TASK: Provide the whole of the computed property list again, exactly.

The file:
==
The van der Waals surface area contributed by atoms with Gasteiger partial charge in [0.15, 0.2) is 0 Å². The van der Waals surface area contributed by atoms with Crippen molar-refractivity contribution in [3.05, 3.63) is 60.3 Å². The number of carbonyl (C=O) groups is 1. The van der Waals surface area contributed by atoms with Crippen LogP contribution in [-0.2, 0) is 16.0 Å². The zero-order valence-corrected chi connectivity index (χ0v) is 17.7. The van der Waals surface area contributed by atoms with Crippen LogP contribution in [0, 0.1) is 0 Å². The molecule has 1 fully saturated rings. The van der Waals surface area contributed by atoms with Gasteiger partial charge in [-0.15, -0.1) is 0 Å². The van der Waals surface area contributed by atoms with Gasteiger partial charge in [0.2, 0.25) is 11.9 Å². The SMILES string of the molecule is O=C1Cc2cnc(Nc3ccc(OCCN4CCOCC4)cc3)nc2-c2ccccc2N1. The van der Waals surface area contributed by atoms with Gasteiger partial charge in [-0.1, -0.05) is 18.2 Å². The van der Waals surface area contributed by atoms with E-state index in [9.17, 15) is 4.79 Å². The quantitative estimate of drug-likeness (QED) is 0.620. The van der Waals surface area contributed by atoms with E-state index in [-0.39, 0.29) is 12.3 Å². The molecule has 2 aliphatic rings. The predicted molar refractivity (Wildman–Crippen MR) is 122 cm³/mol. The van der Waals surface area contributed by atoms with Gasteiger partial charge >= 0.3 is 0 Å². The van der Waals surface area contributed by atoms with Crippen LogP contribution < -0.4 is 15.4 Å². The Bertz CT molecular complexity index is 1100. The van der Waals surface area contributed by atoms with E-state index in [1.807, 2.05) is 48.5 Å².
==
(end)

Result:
The van der Waals surface area contributed by atoms with Gasteiger partial charge in [0.15, 0.2) is 0 Å². The van der Waals surface area contributed by atoms with Crippen molar-refractivity contribution in [3.05, 3.63) is 60.3 Å². The number of carbonyl (C=O) groups is 1. The van der Waals surface area contributed by atoms with Crippen LogP contribution in [-0.2, 0) is 16.0 Å². The zero-order valence-corrected chi connectivity index (χ0v) is 17.7. The van der Waals surface area contributed by atoms with Crippen LogP contribution in [0, 0.1) is 0 Å². The molecule has 1 fully saturated rings. The van der Waals surface area contributed by atoms with Gasteiger partial charge in [-0.15, -0.1) is 0 Å². The van der Waals surface area contributed by atoms with Gasteiger partial charge in [0.2, 0.25) is 11.9 Å². The SMILES string of the molecule is O=C1Cc2cnc(Nc3ccc(OCCN4CCOCC4)cc3)nc2-c2ccccc2N1. The van der Waals surface area contributed by atoms with Gasteiger partial charge in [-0.1, -0.05) is 18.2 Å². The van der Waals surface area contributed by atoms with E-state index in [9.17, 15) is 4.79 Å². The quantitative estimate of drug-likeness (QED) is 0.620. The van der Waals surface area contributed by atoms with E-state index in [-0.39, 0.29) is 12.3 Å². The molecule has 2 aliphatic rings. The predicted molar refractivity (Wildman–Crippen MR) is 122 cm³/mol. The van der Waals surface area contributed by atoms with Gasteiger partial charge >= 0.3 is 0 Å². The van der Waals surface area contributed by atoms with Crippen LogP contribution < -0.4 is 15.4 Å². The Bertz CT molecular complexity index is 1100. The van der Waals surface area contributed by atoms with E-state index in [1.807, 2.05) is 48.5 Å².